20 June 2019
Source: By Gurmeet Kanwal: Deccan Herald
There is an urgent requirement to formulate a comprehensive National Security Strategy (NSS), including internal security. The NSS should be formulated after carrying out an inter-departmental, inter-agency, multi-disciplinary strategic defence review. At present, the procurement of weapons and defence equipment is being made through ad hoc annual procurement plans, rather than being based on duly prioritised long-term integrated plans designed to systematically enhance India’s combat potential.
The next government must commit itself to supporting long-term defence plans. Else, defence modernisation will continue to lag and the growing military capabilities gap with China will assume ominous proportions. This can be done only by reviving the dormant National Security Council as defence planning is in the domain of the NSC. The Cabinet Committee on Security (CCS) deals with current and near-term threats and challenges and reacts to emergent situations.
Today, the concept of national security encompasses many more facets of security and is much more wide-ranging than merely the defence of territory. While there is a defence minister of cabinet rank, all other aspects of national security are the responsibility of the NSA. However, the NSA is only an adviser to the prime minister and has no executive authority. He is also not answerable to parliament. It is necessary to upgrade the post of NSA to that of a minister of state (MoS). He could be MoS in the PMO and should be directly answerable to the PM.
The NSA should be the chief coordinator between the three key ministries responsible for national security: defence, external affairs and home ministries. He should be given executive control over the external and internal intelligence agencies. He should also be nominated as India’s cyber ‘tsar’ and given the responsibility to coordinate cyber security as well as offensive cyber operations.
The government must also immediately appoint a Chief of Defence Staff (CDS) or a permanent Chairman of the Chiefs of Staff Committee to provide single-point advice to the CCS on military matters. Any further dithering on this key structural reform in higher defence management on the grounds of lack of political consensus and the inability of the armed forces to agree on the issue will be extremely detrimental to India’s interests in the light of the dangerous developments taking place in India’s neighbourhood.
The logical next step would be to constitute tri-Service integrated theatre commands to synergise the capabilities of individual Services. International experience shows that such reform has to be imposed from the top down and cannot work if the government keeps waiting for it to come about from the bottom up.
While internal security challenges are gradually gaining prominence, preparations for conventional conflict must not be neglected. Major defence procurement decisions must be made quickly. Large-scale ammunition shortages have been pointed out in several Comptroller and Auditor General (CAG) reports in 2015-17. These must be made up quickly. Many tanks and infantry combat vehicles are still ‘night blind’ – they lack suitable night vision equipment.
The army is still without towed and self-propelled 155mm howitzers for the plains and urgently needs new utility helicopters and anti-tank guided missiles (ATGMs). It also needs to acquire weapons and equipment for counter-insurgency operations. The navy waited for long for the Vikramaditya (Admiral Gorshkov) aircraft carrier, which was being refurbished in a Russian shipyard at exorbitant cost. Construction of the indigenous air defence ship and Scorpene submarines is behind schedule.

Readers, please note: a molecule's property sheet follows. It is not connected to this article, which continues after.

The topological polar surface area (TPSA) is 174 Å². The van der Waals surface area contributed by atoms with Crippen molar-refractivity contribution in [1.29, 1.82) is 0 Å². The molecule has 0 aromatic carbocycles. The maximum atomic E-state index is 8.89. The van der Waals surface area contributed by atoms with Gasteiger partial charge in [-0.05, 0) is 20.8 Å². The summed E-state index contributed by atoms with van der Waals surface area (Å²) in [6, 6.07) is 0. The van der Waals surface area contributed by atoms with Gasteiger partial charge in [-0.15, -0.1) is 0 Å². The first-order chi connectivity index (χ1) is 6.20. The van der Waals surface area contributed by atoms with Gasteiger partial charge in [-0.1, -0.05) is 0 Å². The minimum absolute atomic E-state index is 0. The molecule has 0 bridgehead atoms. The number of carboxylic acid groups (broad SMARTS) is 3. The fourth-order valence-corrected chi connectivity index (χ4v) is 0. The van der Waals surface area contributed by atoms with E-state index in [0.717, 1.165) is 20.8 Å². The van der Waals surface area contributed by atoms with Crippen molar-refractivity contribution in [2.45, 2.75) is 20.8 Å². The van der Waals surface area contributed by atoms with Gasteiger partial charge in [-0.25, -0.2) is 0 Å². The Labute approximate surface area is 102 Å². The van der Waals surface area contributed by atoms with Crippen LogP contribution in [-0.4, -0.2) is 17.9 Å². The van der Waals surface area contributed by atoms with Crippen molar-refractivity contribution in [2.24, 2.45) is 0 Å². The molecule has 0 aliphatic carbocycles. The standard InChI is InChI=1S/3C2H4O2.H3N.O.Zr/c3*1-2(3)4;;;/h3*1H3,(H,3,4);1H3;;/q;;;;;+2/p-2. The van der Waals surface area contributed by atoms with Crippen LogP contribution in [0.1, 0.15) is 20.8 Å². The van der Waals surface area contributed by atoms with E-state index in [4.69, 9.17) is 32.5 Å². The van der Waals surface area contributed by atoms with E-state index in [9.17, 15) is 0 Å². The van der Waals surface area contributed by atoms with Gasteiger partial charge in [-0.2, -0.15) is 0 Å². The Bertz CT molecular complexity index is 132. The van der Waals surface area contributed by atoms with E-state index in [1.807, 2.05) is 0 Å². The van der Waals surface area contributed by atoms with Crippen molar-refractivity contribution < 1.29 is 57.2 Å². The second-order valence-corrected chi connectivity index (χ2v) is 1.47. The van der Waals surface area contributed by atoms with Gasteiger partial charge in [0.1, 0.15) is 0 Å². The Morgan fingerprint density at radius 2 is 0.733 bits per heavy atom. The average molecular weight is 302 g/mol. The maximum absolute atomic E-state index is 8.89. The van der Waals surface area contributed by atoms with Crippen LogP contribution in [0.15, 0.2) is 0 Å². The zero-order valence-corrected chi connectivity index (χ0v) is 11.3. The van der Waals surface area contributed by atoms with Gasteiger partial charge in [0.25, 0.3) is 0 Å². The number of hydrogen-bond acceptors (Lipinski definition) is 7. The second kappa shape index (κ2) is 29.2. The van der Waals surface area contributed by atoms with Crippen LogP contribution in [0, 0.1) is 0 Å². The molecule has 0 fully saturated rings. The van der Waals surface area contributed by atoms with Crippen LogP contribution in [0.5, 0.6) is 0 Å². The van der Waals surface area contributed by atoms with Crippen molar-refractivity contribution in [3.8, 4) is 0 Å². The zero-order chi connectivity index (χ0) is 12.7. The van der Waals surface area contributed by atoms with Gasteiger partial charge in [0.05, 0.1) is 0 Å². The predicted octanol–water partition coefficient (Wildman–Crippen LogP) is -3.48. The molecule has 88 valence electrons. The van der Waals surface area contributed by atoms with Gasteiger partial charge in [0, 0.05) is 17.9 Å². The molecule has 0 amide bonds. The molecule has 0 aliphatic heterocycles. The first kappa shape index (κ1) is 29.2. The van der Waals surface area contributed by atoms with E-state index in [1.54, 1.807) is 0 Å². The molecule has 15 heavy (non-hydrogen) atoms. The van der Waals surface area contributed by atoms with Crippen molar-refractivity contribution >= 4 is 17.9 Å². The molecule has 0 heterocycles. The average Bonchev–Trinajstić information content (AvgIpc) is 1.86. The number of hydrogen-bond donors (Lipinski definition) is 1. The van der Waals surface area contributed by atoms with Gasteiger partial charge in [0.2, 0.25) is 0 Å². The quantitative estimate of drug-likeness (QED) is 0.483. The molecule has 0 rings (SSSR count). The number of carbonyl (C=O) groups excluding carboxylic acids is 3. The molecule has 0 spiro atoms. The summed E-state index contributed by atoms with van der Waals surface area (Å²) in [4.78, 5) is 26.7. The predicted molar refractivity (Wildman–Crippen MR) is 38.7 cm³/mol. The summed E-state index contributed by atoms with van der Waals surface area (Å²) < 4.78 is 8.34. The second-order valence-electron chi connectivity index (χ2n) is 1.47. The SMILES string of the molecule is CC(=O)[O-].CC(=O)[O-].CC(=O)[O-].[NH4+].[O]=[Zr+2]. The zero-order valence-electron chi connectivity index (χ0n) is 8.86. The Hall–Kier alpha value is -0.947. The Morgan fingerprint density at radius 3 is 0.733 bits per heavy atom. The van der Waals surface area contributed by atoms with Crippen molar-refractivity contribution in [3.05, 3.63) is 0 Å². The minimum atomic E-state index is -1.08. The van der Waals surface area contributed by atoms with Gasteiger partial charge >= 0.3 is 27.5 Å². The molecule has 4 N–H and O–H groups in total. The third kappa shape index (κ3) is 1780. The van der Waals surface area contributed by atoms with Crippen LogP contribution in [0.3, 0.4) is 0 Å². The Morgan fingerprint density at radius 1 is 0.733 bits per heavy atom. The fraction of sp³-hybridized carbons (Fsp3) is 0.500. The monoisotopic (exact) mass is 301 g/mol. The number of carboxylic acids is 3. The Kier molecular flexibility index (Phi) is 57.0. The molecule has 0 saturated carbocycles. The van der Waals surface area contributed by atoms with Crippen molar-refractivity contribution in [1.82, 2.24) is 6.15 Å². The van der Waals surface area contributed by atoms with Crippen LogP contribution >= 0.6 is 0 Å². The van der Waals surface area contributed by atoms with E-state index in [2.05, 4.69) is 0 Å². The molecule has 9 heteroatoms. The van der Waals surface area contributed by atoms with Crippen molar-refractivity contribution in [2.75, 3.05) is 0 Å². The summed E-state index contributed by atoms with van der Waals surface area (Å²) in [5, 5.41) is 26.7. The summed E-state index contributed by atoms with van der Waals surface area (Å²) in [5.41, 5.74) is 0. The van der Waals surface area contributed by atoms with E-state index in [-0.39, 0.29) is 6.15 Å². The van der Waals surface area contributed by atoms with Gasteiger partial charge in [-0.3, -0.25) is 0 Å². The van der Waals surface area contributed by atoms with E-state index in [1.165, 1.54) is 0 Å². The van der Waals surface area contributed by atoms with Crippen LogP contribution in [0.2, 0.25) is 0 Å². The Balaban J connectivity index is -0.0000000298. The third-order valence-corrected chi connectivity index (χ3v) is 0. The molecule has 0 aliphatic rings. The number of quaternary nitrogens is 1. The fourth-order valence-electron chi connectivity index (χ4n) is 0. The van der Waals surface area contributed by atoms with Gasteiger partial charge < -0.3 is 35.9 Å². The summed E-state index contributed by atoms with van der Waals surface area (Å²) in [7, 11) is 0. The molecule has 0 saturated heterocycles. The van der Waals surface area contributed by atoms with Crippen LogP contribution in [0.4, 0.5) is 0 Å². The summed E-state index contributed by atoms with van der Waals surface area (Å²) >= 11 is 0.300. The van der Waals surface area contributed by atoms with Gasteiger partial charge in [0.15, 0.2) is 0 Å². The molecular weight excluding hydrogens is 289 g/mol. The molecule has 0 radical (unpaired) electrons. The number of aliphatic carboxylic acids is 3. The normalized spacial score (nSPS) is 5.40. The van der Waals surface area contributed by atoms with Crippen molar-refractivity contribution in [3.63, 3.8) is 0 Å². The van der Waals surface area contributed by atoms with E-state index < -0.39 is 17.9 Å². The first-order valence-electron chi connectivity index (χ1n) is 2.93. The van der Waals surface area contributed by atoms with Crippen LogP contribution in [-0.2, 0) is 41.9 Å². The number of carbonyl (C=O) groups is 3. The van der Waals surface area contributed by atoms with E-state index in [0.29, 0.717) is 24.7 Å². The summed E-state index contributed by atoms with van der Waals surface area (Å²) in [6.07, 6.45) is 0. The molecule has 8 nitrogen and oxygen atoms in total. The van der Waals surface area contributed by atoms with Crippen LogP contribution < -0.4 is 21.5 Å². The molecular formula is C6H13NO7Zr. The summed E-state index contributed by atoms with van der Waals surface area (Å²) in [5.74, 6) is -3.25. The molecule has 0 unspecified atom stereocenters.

The plans of the air force to acquire 126 medium, multi-role combat aircraft (MMRCA) to maintain its edge over the regional air forces is stuck in the procurement quagmire except that a contract has been signed for the acquisition of 36 Rafale fighter aircraft. The LCA project continues to lag way behind schedule. Meanwhile, the MiG-21 and MiG-27 fleets have become obsolescent. The IAF needs more AWACS aircraft and air-to-air refuellers, besides additional transport aircraft.
Modernise armed forces
All three Services need a large number of light and medium lift helicopters. India’s nuclear forces require the early operational deployment of Agni-4 and Agni-5 missiles and nuclear-powered submarines with suitable ballistic missiles to acquire genuine deterrent capability against China. The armed forces do not have a truly integrated C4I2SR system for network-centric warfare, which will allow them to optimise their individual capabilities and enable the conduct of ‘effects-based’ operations. Force-multipliers like combat drones (UCAVs) are yet to be introduced into service. The central armed police forces (CAPF) also need to be modernised as they are facing increasingly greater threats while continuing to be equipped with sub-standard weapons.
All of these high-priority acquisitions will require extensive budgetary support. With the defence budget languishing at less than 1.5% of GDP at present – compared with China’s 3% and Pakistan’s 4.5% – it will not be possible for the armed forces to undertake any meaningful modernisation or make up equipment and ammunition deficiencies. The funds available on the capital account at present are inadequate to suffice even for the replacement of obsolete weapons systems and obsolescent equipment that are still in service.
The defence budget must be substantially enhanced to enable the armed forces to meet future threats and challenges, as also to discharge India’s obligations and fulfil the country’s responsibilities towards making a positive contribution to peace and stability in the Indo-Pacific region. Only then will the environment be conducive to rapid socio-economic development.